Archiving the Unspeakable: Silence, Memory, and the Photographic Record in Cambodia
Thursday, September 12 at 10:00 am
Ferman Presentation Room
Garden Library, CSUN Oviatt Library
Please RSVP to Mickey Martinez at email@example.com.
Abstract: The Khmer Rouge ruled Cambodia for less than four years. In their brief but devastating rule, approximately 1.7 million people died from untreated disease, starvation, and execution. For many, the regime’s brutality has come to be symbolized by a series of black-and-white mug shots taken at the notorious Tuol Sleng prison, where thousands of “enemies of the state” were tortured before being sent to the Killing Fields. Based on a soon-to-be published book, this talk will trace the social life of these photographs through the lens of archival studies, arguing that these images are records first and foremost and that archival institutions are playing a key role in preserving and providing context to these records. From their creation as administrative records, to their transformation into museum displays, archival collections, and databases, and their ongoing uses by Cambodians to bear witness to the regime, the mug shots are agents in an ongoing drama of unimaginable human suffering. While we are confronted by the unbearably heavy silence of the soon-to-be-dead victims looking back at us in the photographs, archivists, survivors, and victims’ family members are interrupting this silence by strategically deploying these records in legal testimonies, documentary films, and new photographs of Cambodians and foreign tourists looking at them, creating a new archive of responses to the Khmer Rouge. Through the use of the Tuol Sleng photographs, Cambodians are supplanting a narrative of victimhood with a narrative of witnessing, transforming records that document an unspeakably violent past into agents of social change for the future.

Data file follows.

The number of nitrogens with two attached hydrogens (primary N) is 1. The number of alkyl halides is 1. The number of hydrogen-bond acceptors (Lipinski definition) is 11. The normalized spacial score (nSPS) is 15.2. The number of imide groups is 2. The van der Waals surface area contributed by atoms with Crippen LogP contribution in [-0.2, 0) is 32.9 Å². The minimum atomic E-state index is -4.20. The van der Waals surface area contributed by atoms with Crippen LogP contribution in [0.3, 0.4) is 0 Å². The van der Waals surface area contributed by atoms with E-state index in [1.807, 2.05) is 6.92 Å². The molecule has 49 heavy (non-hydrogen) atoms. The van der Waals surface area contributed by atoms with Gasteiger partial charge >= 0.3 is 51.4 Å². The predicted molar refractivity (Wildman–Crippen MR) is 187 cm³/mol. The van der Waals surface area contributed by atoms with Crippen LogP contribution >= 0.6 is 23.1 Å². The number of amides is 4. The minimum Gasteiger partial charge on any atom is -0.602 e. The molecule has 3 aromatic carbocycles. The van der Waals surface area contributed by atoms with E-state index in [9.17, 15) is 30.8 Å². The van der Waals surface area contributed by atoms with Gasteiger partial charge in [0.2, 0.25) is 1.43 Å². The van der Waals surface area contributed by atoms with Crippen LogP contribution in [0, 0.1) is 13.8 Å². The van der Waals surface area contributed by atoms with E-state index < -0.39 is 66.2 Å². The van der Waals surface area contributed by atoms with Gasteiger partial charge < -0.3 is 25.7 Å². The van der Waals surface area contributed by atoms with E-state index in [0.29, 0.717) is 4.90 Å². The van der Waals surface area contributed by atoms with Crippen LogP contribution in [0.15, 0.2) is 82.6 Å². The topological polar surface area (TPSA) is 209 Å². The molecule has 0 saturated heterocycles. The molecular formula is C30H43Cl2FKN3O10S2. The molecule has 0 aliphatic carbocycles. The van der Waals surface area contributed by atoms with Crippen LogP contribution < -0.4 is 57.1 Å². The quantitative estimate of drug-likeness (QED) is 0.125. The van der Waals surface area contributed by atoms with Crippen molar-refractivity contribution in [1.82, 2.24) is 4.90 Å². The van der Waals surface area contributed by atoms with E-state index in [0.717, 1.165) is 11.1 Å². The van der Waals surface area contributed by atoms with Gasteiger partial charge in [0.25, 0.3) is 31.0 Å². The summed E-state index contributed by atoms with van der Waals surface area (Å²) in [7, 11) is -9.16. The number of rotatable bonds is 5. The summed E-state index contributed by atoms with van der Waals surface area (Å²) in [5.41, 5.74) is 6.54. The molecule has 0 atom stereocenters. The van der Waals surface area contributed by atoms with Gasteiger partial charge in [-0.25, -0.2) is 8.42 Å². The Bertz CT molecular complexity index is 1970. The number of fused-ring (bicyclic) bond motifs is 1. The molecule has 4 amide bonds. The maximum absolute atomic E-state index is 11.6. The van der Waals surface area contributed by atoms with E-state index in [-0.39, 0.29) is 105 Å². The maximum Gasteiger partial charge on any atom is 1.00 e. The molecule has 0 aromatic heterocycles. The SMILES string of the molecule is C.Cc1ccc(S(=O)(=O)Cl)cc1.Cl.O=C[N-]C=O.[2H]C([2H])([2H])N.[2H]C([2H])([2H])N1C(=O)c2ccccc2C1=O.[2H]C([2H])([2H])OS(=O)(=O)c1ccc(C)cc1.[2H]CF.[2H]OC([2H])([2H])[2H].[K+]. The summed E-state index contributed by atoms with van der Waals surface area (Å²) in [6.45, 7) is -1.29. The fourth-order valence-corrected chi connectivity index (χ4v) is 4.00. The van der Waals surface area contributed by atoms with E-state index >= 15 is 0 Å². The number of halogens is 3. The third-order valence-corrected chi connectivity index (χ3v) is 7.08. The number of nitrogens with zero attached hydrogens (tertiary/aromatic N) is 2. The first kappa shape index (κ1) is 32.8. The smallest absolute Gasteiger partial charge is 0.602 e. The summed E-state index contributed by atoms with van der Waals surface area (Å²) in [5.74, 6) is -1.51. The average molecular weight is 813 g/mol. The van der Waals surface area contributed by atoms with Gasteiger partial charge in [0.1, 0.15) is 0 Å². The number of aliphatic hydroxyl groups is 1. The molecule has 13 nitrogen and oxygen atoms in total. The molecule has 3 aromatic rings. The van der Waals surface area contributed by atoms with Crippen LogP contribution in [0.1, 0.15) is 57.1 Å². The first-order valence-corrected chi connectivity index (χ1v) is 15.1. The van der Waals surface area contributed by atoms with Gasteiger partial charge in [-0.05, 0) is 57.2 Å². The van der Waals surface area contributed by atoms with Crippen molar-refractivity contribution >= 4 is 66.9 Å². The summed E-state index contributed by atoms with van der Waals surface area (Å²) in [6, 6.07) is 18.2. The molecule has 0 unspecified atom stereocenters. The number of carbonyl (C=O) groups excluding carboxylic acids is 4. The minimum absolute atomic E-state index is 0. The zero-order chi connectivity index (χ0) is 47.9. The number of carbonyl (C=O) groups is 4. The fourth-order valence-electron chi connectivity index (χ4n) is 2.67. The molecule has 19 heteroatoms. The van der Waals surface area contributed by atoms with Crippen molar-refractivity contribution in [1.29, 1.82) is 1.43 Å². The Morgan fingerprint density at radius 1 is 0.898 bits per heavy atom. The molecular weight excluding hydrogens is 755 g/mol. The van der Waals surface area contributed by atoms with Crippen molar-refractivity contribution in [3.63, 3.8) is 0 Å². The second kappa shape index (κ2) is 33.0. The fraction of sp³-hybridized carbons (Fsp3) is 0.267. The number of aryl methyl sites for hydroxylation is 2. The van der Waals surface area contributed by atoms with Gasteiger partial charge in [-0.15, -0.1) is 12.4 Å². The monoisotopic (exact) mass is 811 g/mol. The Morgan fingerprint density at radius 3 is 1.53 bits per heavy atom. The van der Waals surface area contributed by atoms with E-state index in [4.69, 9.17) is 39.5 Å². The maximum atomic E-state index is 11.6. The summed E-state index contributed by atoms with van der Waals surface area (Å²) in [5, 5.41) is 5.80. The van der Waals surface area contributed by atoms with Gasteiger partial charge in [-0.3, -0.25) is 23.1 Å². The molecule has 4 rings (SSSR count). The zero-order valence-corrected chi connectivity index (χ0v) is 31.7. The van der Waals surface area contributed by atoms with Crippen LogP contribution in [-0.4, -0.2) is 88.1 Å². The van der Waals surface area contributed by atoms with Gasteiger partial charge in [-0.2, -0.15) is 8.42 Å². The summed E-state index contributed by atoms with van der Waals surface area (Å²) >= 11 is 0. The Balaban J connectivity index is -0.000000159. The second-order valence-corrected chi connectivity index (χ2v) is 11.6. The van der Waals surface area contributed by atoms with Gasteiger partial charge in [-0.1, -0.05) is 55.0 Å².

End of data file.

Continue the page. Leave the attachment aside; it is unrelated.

Michelle Caswell is Assistant Professor of Archival Studies in the Department of Information Studies at UCLA, where she is also an affiliated faculty member with the Center for Southeast Asian Studies. She holds a PhD in Information Studies from the University of Wisconsin-Madison, an MLIS in archival administration from the University of Wisconsin-Milwaukee, and a master’s degree in theological studies focusing on Asian religions from Harvard University. Her articles on archives, communities, and social justice have appeared in Archival Science, Archivaria, American Archivist, The Journal of Documentation, InterActions, Libri, First Monday, and numerous edited volumes. She is also the co-founder and a board member of the South Asian American Digital Archive (http://www.saadigitalarchive.org).